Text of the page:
In a separate phone interview Tuesday, Guess Who guitarist Randy Bachman said the original meaning of "American Woman" no longer matters.
"People hear it as more of a celebration," he said.
And it has captured the imagination of teen-age fans intrigued when they discovered dusty Guess Who albums after having their curiosity piqued by hearing Kravitz's cover. Band members are in their 50s, but fans on the tour are ranging from 14 to 60.
The crowds also whip themselves into a patriotic frenzy when the band plays "Taking Care of Business" and "You Ain't Seen Nothin' Yet," hits Guess Who guitarist Randy Bachman wrote for his band Bachman-Turner Overdrive.
"It's really unbelievable," Bachman said.
None of this should come as a real surprise to the band members. "American Woman" and "Taking Care of Business" were anthems for U.S. soldiers during the Gulf War.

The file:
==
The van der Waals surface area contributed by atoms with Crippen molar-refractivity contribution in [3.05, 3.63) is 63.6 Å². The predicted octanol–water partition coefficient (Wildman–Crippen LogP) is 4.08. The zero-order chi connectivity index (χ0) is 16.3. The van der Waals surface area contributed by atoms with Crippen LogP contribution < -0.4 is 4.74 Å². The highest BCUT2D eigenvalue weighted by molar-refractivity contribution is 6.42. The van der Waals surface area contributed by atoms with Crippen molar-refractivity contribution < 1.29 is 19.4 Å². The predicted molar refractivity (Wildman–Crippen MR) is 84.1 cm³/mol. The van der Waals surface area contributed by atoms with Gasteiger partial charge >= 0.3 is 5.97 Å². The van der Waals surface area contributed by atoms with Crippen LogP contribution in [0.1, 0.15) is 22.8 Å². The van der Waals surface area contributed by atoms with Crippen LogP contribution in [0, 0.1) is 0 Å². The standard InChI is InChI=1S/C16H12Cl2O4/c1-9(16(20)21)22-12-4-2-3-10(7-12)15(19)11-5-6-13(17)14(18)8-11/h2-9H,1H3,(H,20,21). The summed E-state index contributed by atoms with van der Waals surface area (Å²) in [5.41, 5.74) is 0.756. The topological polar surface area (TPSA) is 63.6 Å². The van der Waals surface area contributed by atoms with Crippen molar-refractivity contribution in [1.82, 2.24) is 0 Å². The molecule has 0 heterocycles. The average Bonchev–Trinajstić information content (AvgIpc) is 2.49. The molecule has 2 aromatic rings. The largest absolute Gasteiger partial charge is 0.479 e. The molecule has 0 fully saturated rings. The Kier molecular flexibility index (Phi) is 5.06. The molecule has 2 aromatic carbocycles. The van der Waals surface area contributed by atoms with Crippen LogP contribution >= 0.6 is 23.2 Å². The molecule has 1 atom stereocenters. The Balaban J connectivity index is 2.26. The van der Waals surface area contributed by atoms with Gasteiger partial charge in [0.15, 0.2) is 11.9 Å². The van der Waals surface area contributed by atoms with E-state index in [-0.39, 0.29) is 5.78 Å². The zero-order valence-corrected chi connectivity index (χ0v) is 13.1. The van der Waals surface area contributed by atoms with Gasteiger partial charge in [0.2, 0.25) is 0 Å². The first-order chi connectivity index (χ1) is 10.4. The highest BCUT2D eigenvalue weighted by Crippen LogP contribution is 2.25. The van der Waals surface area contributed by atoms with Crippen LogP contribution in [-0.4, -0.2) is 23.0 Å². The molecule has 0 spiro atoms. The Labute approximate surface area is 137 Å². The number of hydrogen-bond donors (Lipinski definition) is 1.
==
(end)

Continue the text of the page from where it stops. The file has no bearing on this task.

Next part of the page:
And now "Taking Care of Business" seems almost certain to be heard blaring at American encampments and on U.S. ships in coming months as our armed forces root out terrorists.
The band was in Times Square when the attack took place on the World Trade Center.
Bachman stood shoulder to shoulder with New Yorkers and watched on Times Square's jumbo television screen as buildings crumbled about 30 blocks away.
"You could see the horror and disbelief in people's faces," Bachman said.
"It's a very strange time," Cummings said. He went out into Times Square Tuesday night, and there was no one else in sight. "It gave me the creeps," he said.
Cummings said the song "American Woman" was born of a random thought during a jam on a stage outside a Toronto curling rink 31 years ago.
The band had just finished a tour of big U.S. cities. And as Cummings looked out on Canadian girls in the crowd, it occurred to him that girls from his country seemed more wholesome than U.S. girls.
So he spontaneously sang, "American woman, stay away from me "
"It was never really meant to be political," Cummings insisted. "It just came out that way."